Christian Passions: Intentional Spiritual Growth

Being intentional is something that we sometimes forget about when it concerns our walk with Christ. We just allow ourselves to go on “automatic” and expect ourselves to line up with ourselves and with God. Part of being passionate for God is turning our haphazard ways of following Jesus into intentional ways. That is, Christianity must be lived “on purpose” or with purpose. The Christians of the New Testament book of Acts from the beginning of their walk for Christ employed the principles of Jesus in that walk. From the outset of the church they were seeking a deeper spirituality as individuals and as a group. They had a love that superseded anything that was selfish and gave up themselves for others.

Their life was a daily walk in the spiritual realm. They acknowledged the power of the Holy Spirit through miracles, prayer, fasting, and in the way they treated one another.

They placed their faith at the center of their lives and their sense of meaning, purpose, and direction came from their connection to God and His commands. He was the most important thing in their lives and they were not ashamed to tell it, walk it, and live it.

Our goal ought the be the same. No, we won’t look the same as they, or even do some of the things they did–that’s not the point. The point here is that we need to be more intentional in our spiritual growth as we live for Him each day.


7 responses to “Christian Passions: Intentional Spiritual Growth

  • Steve

    Right on target, bro.

    I would add to living intentionally, living with accountability. I need close friends to hold my feet to the fire every now and then to keep me on the Jesus’ path.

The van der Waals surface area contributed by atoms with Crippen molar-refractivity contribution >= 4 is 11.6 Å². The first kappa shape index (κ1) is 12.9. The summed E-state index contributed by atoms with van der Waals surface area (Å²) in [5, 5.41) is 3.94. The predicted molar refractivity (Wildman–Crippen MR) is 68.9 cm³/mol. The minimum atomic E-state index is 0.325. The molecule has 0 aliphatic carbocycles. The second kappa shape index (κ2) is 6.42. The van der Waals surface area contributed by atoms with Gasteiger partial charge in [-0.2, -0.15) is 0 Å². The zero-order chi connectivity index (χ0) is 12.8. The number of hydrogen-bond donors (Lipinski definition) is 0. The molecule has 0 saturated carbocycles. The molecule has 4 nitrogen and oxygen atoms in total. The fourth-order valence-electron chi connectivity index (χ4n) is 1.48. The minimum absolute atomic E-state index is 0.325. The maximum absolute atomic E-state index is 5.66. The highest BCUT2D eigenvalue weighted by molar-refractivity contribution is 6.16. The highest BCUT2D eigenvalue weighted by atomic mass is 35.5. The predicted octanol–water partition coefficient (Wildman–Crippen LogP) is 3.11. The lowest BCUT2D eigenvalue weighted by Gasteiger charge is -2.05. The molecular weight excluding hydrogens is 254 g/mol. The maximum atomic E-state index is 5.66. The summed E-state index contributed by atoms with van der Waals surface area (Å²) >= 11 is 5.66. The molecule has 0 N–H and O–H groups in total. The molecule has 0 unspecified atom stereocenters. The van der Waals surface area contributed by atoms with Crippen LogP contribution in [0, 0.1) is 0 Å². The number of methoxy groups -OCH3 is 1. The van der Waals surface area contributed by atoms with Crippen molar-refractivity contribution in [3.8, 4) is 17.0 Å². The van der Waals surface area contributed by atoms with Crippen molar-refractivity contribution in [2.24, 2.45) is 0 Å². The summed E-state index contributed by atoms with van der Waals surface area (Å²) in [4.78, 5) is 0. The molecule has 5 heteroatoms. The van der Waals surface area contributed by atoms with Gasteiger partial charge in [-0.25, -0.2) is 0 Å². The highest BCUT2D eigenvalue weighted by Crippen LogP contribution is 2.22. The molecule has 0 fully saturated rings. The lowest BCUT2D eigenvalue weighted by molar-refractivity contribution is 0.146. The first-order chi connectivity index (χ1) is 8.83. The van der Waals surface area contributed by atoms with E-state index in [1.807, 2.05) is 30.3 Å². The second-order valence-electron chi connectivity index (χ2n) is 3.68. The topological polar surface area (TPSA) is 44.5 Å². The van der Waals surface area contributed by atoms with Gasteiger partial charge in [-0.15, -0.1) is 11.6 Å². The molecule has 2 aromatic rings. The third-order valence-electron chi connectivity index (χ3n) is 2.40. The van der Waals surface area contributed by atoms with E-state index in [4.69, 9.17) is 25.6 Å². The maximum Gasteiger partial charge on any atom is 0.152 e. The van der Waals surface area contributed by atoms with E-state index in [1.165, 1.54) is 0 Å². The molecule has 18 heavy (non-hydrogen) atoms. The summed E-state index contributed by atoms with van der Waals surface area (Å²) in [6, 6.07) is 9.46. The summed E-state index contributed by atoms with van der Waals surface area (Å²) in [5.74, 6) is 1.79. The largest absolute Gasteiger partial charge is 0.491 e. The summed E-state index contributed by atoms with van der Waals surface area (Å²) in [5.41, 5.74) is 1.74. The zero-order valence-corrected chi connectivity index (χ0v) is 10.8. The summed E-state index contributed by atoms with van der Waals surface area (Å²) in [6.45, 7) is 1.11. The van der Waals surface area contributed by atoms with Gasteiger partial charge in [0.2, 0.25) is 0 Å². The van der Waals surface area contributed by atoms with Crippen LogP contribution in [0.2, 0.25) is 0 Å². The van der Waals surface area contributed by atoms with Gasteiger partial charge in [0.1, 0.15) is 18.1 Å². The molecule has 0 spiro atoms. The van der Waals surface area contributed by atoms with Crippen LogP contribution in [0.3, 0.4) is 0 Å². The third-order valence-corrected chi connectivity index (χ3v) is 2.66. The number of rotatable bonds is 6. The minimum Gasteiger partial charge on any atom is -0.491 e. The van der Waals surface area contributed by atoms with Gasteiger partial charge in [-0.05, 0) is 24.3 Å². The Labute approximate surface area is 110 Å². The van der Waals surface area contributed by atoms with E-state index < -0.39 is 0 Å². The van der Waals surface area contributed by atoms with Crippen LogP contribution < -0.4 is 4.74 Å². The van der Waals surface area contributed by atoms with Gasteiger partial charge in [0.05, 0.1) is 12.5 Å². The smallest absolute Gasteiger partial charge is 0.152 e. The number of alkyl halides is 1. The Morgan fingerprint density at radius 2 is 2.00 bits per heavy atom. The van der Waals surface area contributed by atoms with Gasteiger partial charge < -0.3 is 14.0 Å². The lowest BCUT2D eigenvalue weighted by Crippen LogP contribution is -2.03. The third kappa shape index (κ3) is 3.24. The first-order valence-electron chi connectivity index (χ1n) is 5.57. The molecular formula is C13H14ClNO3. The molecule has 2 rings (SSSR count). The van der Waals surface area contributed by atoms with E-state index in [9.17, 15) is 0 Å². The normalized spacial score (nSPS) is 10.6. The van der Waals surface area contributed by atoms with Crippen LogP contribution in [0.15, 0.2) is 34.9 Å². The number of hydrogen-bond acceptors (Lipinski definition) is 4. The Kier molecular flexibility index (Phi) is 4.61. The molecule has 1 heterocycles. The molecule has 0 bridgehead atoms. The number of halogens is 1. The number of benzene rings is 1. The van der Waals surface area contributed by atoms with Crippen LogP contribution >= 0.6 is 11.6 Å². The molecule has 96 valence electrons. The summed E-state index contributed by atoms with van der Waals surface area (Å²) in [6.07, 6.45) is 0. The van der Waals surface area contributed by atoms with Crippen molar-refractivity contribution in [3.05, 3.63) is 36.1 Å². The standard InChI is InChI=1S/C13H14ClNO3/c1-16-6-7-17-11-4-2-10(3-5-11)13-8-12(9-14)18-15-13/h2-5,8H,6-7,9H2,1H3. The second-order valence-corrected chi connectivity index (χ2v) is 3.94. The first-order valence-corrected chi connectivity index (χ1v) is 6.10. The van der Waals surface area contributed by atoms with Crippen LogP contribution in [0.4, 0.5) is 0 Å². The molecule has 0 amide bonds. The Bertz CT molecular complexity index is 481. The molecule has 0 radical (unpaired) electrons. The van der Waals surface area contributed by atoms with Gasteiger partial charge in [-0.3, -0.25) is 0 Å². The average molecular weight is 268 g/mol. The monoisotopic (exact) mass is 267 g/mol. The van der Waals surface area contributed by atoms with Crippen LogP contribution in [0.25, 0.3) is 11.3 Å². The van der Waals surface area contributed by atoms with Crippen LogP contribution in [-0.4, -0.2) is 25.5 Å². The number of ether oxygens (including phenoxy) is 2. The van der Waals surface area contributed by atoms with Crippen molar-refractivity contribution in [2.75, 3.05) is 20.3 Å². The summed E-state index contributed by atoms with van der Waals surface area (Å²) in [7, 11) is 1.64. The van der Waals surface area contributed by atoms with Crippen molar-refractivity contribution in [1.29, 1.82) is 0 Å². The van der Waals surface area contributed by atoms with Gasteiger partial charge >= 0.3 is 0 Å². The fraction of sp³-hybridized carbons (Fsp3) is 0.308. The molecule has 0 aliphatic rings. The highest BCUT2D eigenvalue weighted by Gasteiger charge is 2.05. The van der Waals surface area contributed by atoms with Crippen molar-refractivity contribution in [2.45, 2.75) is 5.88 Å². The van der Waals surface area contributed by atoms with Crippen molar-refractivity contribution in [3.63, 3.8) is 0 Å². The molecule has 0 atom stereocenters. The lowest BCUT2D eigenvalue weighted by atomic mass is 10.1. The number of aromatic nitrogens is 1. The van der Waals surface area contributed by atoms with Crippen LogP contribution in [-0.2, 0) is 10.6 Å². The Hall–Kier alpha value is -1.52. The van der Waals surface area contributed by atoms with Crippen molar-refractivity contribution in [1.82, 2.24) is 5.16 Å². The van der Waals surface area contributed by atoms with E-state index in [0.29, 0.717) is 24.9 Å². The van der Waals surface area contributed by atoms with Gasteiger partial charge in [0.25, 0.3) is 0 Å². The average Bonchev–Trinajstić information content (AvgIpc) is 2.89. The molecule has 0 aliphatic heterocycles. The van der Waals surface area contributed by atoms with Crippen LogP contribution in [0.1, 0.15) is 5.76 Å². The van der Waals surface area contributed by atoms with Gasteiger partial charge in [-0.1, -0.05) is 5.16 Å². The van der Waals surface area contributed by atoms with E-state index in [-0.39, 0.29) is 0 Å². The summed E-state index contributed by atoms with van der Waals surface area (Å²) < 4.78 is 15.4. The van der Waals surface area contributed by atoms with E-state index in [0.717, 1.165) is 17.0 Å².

• Greg England

    I am intentional about my spiritual growth. I am right on all the issues. I worship with the only approved five acts. I don’t allow any of them to overlap. I take communion only on Sundays. I go to Sunday School. The church I attend has the correct and approved biblical name. I think I’ve pretty well got it together in the spiritual growth department! 🙂

  • Steve

    Do you think you could get Greg some help??? Before Pepperdine???


  • KeithDavis

    I don’t think there is any help for him Steve, especially with that short a time frame.

  • Paul Martin

    Sounds true to me. In the Cloud of Unknowing, the anoymous monk writing in the early middle ages stresses the will and desire for God. Buddhist tradition speaks in similar terms of “Right Effort” in its “Eightfold Path” – which, incidentally, is highly consistent with what we think of as Christian morals. (I’m not a Buddhist, but have found that Buddhism offers many insights.)

  • Sonny

    Greg, I didn’t know you went to Memphis school of preaching? You sound just like them. And yes, he does need help before Pepperdine 🙂

  • John Telgren

    I think Greg is employing satire in his response above. It is hard to describe “spiritual growth” and what it is. Most of what people describe as spiritual growth are actually the excericises that contribute toward it. It seems to me that spiritual growth is learning to love God. Every else in our Christian walk is based on this. The disciplines and practices that we engage in contribute toward this, but are not ends in themselves. Sadly, since this has become somewhat of a fad today, it seems that in some cases the excercises are ends in themselves.

    Some good thoughts here. Thank you.

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